Video report by ITV reporter Sarah Rogers
The thing that hit me most about visiting Hilbre Island, along with the gorgeous red rock and rugged landscape is actually the sound coming from it.
Early in the morning, before people come to admire the view, the 11.5 acre island is home to hundreds of birds all chirping away.
It's a sort of 'pit stop' for migration and is popular with wading birds as well as having its own seal colony.
There's been a bird observatory here since 1957, birds are 'ringed' to keep track of population and gain a greater understanding of migration patterns.
Burt as well as the usual suspects, the Egrets and the Oystercatchers there is the odd rarity that turns up here.
A Hoopoe, was spotted here over the summer for only the fourth time in recorded history - for context it would be more at home in Madagascar!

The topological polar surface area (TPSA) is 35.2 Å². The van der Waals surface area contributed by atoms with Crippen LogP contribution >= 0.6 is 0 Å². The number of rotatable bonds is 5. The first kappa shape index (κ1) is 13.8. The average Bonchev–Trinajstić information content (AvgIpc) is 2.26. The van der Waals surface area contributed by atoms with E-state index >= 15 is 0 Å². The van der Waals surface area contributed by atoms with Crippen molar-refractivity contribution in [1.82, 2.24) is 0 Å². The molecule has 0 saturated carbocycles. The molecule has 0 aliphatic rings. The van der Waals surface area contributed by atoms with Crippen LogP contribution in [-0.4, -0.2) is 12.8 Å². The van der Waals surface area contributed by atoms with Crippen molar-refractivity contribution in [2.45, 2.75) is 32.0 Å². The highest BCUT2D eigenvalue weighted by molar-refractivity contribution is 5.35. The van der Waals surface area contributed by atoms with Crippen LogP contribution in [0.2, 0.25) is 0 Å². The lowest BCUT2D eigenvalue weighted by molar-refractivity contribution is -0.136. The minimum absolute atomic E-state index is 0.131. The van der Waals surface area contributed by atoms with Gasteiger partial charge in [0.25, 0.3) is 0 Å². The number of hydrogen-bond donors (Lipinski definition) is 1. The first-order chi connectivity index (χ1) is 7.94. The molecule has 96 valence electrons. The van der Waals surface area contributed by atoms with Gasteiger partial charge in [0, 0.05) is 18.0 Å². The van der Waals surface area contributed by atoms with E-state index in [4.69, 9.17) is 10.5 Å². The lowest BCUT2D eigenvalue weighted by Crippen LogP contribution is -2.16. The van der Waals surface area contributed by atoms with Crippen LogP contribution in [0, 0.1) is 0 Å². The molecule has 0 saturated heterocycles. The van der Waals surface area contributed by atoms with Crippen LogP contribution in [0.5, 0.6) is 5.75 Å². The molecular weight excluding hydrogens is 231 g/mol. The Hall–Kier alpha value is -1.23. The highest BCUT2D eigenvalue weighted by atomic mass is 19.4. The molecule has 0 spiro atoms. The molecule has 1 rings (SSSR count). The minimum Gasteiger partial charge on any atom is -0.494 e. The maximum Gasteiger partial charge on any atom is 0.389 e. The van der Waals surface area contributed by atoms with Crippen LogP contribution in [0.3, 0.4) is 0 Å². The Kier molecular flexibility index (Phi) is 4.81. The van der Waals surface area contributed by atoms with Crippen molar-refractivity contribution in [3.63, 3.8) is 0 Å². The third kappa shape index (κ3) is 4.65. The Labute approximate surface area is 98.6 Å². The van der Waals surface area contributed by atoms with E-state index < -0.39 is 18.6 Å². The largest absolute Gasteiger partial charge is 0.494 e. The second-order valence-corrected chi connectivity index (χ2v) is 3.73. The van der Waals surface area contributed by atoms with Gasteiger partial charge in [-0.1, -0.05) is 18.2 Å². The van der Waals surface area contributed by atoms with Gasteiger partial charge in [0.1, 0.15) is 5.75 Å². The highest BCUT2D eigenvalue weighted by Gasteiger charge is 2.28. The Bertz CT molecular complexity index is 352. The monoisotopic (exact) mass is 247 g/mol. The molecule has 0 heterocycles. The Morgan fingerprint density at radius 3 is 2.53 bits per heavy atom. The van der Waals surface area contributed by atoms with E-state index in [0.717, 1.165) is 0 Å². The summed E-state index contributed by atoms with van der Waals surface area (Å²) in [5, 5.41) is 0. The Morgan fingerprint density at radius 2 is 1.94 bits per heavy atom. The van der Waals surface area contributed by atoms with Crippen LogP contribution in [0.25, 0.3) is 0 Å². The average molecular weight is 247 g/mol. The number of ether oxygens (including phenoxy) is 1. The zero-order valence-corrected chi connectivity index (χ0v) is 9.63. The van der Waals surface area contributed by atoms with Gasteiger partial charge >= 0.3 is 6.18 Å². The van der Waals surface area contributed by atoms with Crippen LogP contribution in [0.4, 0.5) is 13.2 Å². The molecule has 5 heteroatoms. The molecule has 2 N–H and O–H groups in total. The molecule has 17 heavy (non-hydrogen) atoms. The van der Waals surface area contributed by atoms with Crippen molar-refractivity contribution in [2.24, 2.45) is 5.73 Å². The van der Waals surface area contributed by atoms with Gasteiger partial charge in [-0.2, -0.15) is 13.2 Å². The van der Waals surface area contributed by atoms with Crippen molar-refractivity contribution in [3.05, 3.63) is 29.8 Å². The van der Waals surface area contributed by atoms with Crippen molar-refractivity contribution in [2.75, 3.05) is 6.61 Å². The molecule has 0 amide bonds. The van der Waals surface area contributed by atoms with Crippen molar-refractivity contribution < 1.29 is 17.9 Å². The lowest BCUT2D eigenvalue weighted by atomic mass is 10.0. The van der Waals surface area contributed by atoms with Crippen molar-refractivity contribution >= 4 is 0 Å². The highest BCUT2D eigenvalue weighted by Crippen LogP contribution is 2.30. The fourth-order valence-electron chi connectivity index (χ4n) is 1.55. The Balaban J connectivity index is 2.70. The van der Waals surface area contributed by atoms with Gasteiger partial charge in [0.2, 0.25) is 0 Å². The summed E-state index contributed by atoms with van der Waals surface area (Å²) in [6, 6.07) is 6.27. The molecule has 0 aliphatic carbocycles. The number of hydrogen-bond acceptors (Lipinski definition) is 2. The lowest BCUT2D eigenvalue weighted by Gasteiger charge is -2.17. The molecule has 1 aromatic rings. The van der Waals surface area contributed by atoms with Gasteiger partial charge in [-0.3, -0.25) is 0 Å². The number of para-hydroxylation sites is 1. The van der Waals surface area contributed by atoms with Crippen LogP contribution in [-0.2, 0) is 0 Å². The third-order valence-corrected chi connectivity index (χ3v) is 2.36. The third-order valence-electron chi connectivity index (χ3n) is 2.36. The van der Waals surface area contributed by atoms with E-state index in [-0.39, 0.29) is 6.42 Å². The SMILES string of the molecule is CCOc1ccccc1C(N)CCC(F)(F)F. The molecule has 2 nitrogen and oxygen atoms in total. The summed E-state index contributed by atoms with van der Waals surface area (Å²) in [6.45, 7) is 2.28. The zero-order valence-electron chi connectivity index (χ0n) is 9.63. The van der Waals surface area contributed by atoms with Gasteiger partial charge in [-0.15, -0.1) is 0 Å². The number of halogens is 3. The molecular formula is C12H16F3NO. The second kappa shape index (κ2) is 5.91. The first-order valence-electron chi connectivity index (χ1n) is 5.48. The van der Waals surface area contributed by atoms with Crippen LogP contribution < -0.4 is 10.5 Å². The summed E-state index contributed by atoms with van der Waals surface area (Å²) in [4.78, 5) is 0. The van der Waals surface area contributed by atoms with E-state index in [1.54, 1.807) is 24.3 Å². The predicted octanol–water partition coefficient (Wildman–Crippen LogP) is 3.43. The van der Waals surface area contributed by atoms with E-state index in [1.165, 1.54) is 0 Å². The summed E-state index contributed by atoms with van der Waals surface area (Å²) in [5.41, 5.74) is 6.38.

We're shown round the island by its ranger Matt Thomas who explains the island's fascinating history. The sandstone here is some 230 million years old.
There was also once a pub here in the 17th century, hard to imagine now without any running water or electricity here.
For those without wings it takes a good hour to walk out from the sands at West Kirby but knowing the tide times is vital as the island gets completely cut off twice a day.
Full information on the nature reserve can be found here.
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